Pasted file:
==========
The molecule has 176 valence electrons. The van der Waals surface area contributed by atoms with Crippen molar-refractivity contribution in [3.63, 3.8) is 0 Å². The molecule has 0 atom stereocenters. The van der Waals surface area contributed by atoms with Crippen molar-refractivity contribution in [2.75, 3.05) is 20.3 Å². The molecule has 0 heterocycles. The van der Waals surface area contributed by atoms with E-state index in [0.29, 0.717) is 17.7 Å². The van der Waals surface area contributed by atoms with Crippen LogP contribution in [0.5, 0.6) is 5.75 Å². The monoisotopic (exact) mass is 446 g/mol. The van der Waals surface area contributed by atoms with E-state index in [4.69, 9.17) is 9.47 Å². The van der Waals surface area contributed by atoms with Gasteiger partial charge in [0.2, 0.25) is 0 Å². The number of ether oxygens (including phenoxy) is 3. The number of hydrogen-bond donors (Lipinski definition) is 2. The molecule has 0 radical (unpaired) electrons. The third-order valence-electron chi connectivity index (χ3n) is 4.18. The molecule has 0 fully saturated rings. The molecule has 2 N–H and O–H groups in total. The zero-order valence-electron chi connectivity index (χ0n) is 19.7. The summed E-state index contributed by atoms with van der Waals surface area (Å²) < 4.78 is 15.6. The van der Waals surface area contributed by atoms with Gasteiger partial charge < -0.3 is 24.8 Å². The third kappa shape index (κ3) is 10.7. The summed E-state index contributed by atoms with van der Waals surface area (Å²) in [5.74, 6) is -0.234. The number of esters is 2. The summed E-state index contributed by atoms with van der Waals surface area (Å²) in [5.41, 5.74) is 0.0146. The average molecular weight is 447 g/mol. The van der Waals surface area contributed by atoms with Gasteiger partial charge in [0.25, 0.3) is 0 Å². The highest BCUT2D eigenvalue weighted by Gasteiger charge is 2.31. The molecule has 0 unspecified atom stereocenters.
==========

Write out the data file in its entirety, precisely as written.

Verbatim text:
The molecule has 176 valence electrons. The van der Waals surface area contributed by atoms with Crippen molar-refractivity contribution in [3.63, 3.8) is 0 Å². The molecule has 0 atom stereocenters. The van der Waals surface area contributed by atoms with Crippen molar-refractivity contribution in [2.75, 3.05) is 20.3 Å². The molecule has 0 heterocycles. The van der Waals surface area contributed by atoms with E-state index in [0.29, 0.717) is 17.7 Å². The van der Waals surface area contributed by atoms with Crippen LogP contribution in [0.5, 0.6) is 5.75 Å². The monoisotopic (exact) mass is 446 g/mol. The van der Waals surface area contributed by atoms with E-state index in [4.69, 9.17) is 9.47 Å². The van der Waals surface area contributed by atoms with Gasteiger partial charge in [0.2, 0.25) is 0 Å². The number of ether oxygens (including phenoxy) is 3. The number of hydrogen-bond donors (Lipinski definition) is 2. The molecule has 0 radical (unpaired) electrons. The third-order valence-electron chi connectivity index (χ3n) is 4.18. The molecule has 0 fully saturated rings. The molecule has 2 N–H and O–H groups in total. The zero-order valence-electron chi connectivity index (χ0n) is 19.7. The summed E-state index contributed by atoms with van der Waals surface area (Å²) < 4.78 is 15.6. The van der Waals surface area contributed by atoms with Gasteiger partial charge < -0.3 is 24.8 Å². The third kappa shape index (κ3) is 10.7. The summed E-state index contributed by atoms with van der Waals surface area (Å²) in [5.74, 6) is -0.234. The number of esters is 2. The summed E-state index contributed by atoms with van der Waals surface area (Å²) in [5.41, 5.74) is 0.0146. The average molecular weight is 447 g/mol. The van der Waals surface area contributed by atoms with Gasteiger partial charge in [0.25, 0.3) is 0 Å². The highest BCUT2D eigenvalue weighted by Gasteiger charge is 2.31. The molecule has 0 unspecified atom stereocenters.